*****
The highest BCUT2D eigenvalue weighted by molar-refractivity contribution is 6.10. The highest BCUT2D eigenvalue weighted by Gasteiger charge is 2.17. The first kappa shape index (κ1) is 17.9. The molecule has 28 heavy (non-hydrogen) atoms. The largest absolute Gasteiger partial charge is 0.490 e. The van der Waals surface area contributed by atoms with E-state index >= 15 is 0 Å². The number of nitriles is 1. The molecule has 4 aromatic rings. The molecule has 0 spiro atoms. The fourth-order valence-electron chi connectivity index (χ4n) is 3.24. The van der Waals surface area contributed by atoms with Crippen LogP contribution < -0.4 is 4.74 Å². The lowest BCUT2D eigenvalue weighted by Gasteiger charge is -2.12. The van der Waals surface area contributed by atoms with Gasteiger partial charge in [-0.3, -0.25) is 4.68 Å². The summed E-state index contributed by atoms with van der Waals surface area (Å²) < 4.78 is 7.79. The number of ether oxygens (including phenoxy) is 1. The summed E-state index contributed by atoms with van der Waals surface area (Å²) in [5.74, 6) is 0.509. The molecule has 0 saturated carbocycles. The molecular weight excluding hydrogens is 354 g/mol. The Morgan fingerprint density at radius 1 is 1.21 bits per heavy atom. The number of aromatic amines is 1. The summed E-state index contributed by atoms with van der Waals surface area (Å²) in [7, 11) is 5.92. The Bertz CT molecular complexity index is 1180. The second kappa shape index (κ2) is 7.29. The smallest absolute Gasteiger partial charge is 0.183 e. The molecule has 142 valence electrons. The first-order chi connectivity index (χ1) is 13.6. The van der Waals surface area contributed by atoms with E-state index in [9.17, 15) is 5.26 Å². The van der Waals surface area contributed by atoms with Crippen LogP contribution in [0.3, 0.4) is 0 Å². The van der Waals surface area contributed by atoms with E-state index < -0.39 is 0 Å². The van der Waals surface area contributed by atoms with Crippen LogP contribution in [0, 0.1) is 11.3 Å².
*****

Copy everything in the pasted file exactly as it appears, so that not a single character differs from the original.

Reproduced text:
The highest BCUT2D eigenvalue weighted by molar-refractivity contribution is 6.10. The highest BCUT2D eigenvalue weighted by Gasteiger charge is 2.17. The first kappa shape index (κ1) is 17.9. The molecule has 28 heavy (non-hydrogen) atoms. The largest absolute Gasteiger partial charge is 0.490 e. The van der Waals surface area contributed by atoms with E-state index >= 15 is 0 Å². The number of nitriles is 1. The molecule has 4 aromatic rings. The molecule has 0 spiro atoms. The fourth-order valence-electron chi connectivity index (χ4n) is 3.24. The van der Waals surface area contributed by atoms with Crippen LogP contribution < -0.4 is 4.74 Å². The lowest BCUT2D eigenvalue weighted by Gasteiger charge is -2.12. The van der Waals surface area contributed by atoms with Gasteiger partial charge in [-0.3, -0.25) is 4.68 Å². The summed E-state index contributed by atoms with van der Waals surface area (Å²) < 4.78 is 7.79. The number of ether oxygens (including phenoxy) is 1. The summed E-state index contributed by atoms with van der Waals surface area (Å²) in [5.74, 6) is 0.509. The molecule has 0 saturated carbocycles. The molecular weight excluding hydrogens is 354 g/mol. The Morgan fingerprint density at radius 1 is 1.21 bits per heavy atom. The number of aromatic amines is 1. The summed E-state index contributed by atoms with van der Waals surface area (Å²) in [7, 11) is 5.92. The Bertz CT molecular complexity index is 1180. The second kappa shape index (κ2) is 7.29. The smallest absolute Gasteiger partial charge is 0.183 e. The molecule has 142 valence electrons. The first-order chi connectivity index (χ1) is 13.6. The van der Waals surface area contributed by atoms with E-state index in [9.17, 15) is 5.26 Å². The van der Waals surface area contributed by atoms with Crippen LogP contribution in [0.3, 0.4) is 0 Å². The van der Waals surface area contributed by atoms with E-state index < -0.39 is 0 Å². The van der Waals surface area contributed by atoms with Crippen LogP contribution in [0, 0.1) is 11.3 Å².